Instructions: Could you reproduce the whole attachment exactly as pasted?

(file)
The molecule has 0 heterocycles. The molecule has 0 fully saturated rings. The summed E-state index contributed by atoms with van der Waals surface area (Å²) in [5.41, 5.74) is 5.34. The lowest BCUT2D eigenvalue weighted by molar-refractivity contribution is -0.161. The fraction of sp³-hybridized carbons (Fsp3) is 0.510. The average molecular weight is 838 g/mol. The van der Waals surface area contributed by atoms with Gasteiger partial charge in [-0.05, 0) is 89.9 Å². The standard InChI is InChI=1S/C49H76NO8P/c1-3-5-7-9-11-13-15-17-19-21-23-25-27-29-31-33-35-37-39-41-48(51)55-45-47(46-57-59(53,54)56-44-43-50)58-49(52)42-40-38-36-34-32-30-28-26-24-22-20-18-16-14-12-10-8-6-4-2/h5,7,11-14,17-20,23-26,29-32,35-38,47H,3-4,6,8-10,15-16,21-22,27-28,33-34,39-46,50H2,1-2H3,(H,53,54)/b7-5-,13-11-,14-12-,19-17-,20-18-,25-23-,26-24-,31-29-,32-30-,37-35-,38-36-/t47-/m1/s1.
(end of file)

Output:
The molecule has 0 heterocycles. The molecule has 0 fully saturated rings. The summed E-state index contributed by atoms with van der Waals surface area (Å²) in [5.41, 5.74) is 5.34. The lowest BCUT2D eigenvalue weighted by molar-refractivity contribution is -0.161. The fraction of sp³-hybridized carbons (Fsp3) is 0.510. The average molecular weight is 838 g/mol. The van der Waals surface area contributed by atoms with Gasteiger partial charge in [-0.05, 0) is 89.9 Å². The standard InChI is InChI=1S/C49H76NO8P/c1-3-5-7-9-11-13-15-17-19-21-23-25-27-29-31-33-35-37-39-41-48(51)55-45-47(46-57-59(53,54)56-44-43-50)58-49(52)42-40-38-36-34-32-30-28-26-24-22-20-18-16-14-12-10-8-6-4-2/h5,7,11-14,17-20,23-26,29-32,35-38,47H,3-4,6,8-10,15-16,21-22,27-28,33-34,39-46,50H2,1-2H3,(H,53,54)/b7-5-,13-11-,14-12-,19-17-,20-18-,25-23-,26-24-,31-29-,32-30-,37-35-,38-36-/t47-/m1/s1.